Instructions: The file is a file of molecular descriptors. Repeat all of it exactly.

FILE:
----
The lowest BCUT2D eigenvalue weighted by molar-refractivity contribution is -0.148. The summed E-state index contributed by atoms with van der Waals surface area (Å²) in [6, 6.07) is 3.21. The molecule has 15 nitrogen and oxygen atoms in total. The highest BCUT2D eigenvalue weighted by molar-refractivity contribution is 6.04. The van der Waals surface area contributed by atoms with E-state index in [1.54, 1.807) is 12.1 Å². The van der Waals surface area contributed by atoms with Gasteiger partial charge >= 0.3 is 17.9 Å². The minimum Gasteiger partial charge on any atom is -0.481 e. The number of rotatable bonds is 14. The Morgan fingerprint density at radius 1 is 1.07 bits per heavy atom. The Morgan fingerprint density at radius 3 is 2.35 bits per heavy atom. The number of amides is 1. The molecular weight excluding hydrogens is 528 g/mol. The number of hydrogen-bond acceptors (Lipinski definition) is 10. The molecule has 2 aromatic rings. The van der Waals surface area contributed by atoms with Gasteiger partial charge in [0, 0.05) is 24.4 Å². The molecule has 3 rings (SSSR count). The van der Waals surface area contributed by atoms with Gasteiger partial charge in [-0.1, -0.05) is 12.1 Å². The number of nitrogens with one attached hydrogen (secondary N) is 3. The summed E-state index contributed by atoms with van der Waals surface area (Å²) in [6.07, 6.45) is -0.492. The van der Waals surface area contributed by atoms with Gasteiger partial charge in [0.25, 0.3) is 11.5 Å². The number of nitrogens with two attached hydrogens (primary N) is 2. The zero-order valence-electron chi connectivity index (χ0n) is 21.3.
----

The lowest BCUT2D eigenvalue weighted by molar-refractivity contribution is -0.148. The summed E-state index contributed by atoms with van der Waals surface area (Å²) in [6, 6.07) is 3.21. The molecule has 15 nitrogen and oxygen atoms in total. The highest BCUT2D eigenvalue weighted by molar-refractivity contribution is 6.04. The van der Waals surface area contributed by atoms with E-state index in [1.54, 1.807) is 12.1 Å². The van der Waals surface area contributed by atoms with Gasteiger partial charge >= 0.3 is 17.9 Å². The minimum Gasteiger partial charge on any atom is -0.481 e. The number of rotatable bonds is 14. The Morgan fingerprint density at radius 1 is 1.07 bits per heavy atom. The Morgan fingerprint density at radius 3 is 2.35 bits per heavy atom. The number of amides is 1. The molecular weight excluding hydrogens is 528 g/mol. The number of hydrogen-bond acceptors (Lipinski definition) is 10. The molecule has 2 aromatic rings. The van der Waals surface area contributed by atoms with Gasteiger partial charge in [0, 0.05) is 24.4 Å². The molecule has 3 rings (SSSR count). The van der Waals surface area contributed by atoms with Gasteiger partial charge in [-0.1, -0.05) is 12.1 Å². The number of nitrogens with one attached hydrogen (secondary N) is 3. The summed E-state index contributed by atoms with van der Waals surface area (Å²) in [6.07, 6.45) is -0.492. The van der Waals surface area contributed by atoms with Gasteiger partial charge in [0.25, 0.3) is 11.5 Å². The number of nitrogens with two attached hydrogens (primary N) is 2. The zero-order valence-electron chi connectivity index (χ0n) is 21.3.